Former US Sen. George Mitchell, who negotiated the 1998 Good Friday accord between Northern Ireland's warring Catholics and Protestants, maintained that the hardest part about the peace pact would be implementing it.
He was right. In the intervening years, a power-sharing government (as called for in the accord) came into existence. But it collapsed in 2002, and rule has reverted to London.
And while peace has generally been maintained, the paramilitary Irish Republican Army (IRA), which was to have fully disarmed and ceased criminal business activities, hasn't delivered. The world was reminded of that this week after an audacious $42 million bank robbery in Belfast bore all the signs of a sophisticated IRA job, or one carried out by an IRA offshoot.
Thankfully, the British, Irish, and US governments have not given up on the Good Friday accord. For more than a year, they've been trying to tackle the unresolved issues so they could bring back a power-sharing government.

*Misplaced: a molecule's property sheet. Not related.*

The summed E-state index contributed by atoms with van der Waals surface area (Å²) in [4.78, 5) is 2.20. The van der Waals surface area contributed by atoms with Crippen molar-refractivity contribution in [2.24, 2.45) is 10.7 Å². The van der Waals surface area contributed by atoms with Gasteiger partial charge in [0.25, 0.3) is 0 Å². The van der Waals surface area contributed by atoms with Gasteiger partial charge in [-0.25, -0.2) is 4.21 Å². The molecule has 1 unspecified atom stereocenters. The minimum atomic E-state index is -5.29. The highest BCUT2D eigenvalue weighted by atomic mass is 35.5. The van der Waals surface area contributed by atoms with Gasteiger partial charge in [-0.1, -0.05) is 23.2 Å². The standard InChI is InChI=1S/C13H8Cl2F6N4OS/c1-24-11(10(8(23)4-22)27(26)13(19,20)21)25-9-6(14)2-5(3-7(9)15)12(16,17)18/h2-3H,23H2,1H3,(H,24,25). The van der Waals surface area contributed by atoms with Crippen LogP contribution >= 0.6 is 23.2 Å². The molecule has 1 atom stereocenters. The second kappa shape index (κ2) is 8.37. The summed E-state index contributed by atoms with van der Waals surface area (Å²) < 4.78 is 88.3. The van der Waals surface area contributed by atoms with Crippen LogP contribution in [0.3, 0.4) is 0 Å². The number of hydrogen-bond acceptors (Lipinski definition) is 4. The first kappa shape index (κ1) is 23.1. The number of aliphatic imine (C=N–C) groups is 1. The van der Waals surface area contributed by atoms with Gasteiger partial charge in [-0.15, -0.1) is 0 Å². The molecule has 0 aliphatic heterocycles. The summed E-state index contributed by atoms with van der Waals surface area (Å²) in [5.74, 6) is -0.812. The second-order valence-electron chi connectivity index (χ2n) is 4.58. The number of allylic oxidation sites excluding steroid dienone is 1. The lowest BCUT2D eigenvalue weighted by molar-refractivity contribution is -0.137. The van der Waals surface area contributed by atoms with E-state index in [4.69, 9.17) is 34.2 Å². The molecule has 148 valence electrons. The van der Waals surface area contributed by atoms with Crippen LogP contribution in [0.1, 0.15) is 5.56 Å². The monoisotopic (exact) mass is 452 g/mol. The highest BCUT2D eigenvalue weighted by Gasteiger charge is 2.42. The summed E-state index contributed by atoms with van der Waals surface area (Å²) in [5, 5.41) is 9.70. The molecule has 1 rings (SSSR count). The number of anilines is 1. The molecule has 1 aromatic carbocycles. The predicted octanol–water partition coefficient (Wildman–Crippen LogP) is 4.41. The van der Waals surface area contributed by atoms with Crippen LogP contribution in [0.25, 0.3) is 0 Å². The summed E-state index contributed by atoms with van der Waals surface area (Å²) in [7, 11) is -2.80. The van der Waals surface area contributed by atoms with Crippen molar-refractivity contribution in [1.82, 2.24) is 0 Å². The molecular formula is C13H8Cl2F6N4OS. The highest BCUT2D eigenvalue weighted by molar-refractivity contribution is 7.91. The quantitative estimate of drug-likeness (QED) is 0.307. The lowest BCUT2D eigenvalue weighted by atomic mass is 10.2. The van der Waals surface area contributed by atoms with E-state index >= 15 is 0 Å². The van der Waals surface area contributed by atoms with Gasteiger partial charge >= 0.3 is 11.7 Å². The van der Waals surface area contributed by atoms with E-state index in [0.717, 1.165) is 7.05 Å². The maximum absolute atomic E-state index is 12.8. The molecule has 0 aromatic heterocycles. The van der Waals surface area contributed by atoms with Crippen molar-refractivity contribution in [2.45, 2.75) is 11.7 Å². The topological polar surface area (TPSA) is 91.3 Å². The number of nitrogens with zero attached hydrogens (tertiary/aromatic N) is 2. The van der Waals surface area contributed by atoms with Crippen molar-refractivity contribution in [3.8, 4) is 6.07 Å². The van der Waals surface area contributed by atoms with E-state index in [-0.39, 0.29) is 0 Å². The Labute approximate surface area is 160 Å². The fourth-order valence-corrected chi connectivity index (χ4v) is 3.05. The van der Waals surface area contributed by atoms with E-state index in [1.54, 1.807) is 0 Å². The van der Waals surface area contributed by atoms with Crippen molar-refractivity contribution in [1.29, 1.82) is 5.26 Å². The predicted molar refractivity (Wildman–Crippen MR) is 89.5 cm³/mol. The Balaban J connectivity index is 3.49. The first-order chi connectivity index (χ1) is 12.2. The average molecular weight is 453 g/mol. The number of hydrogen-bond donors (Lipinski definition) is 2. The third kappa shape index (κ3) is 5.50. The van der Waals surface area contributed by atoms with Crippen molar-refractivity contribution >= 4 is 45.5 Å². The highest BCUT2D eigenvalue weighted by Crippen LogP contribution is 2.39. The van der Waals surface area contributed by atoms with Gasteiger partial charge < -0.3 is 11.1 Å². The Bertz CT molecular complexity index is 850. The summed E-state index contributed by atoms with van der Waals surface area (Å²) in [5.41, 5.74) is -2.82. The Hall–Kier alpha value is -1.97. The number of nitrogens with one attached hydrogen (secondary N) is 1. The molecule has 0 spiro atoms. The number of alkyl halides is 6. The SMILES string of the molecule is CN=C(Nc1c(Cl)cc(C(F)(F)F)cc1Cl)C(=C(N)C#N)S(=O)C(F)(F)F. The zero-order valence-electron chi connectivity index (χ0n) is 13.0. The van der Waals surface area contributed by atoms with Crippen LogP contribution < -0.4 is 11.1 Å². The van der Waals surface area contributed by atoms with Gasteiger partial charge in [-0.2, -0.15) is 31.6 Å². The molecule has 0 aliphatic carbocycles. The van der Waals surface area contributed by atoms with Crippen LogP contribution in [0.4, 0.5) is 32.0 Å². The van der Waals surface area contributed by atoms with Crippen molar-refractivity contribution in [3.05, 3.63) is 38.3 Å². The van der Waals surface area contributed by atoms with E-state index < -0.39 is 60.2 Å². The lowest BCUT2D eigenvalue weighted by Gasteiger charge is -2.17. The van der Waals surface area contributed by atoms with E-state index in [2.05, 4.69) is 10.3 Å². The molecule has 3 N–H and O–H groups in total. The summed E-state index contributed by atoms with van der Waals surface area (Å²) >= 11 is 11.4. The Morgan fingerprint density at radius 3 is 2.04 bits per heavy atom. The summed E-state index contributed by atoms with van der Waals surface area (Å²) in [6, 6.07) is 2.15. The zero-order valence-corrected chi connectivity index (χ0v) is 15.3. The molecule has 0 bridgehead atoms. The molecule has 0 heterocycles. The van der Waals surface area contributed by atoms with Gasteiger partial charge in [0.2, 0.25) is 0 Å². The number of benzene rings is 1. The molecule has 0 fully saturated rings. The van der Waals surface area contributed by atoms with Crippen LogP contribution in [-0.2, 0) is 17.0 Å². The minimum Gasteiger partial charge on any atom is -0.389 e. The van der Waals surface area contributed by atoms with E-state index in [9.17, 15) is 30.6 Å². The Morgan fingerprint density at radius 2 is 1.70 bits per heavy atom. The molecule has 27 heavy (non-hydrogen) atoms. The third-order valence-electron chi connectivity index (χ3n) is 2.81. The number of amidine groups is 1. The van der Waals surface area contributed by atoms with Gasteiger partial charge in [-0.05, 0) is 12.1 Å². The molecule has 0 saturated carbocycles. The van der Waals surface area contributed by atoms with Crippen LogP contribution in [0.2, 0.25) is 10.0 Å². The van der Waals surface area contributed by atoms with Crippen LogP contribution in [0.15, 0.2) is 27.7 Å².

Their job was made particularly difficult, however, by last year's elections in Northern Ireland. Voters gave moderates the boot, and instead supported the two most extreme parties: the Democratic Unionists, representing the Protestants; and Sinn Fein, the IRA's political wing, for the Catholics.
This fall, these parties' leaders, pressured by London, Washington, and Dublin, came close to finalizing a a comprehensive deal to resolve outstanding issues, including full disarming of the IRA by Christmas. The Unionists wanted photographic proof of disarmament. But the IRA refused, saying that was humiliating.
No disarmament will be found in this year's Christmas stocking - rather, a lump of coal, called mistrust. The IRA has never provided details of the kind or number of scrapped weapons, so no wonder Unionists want proof.
Senator Mitchell called trust the "necessary lubricant in any diverse, democratic society." It takes a long time, he said, to create trust. The IRA is needlessly prolonging the process.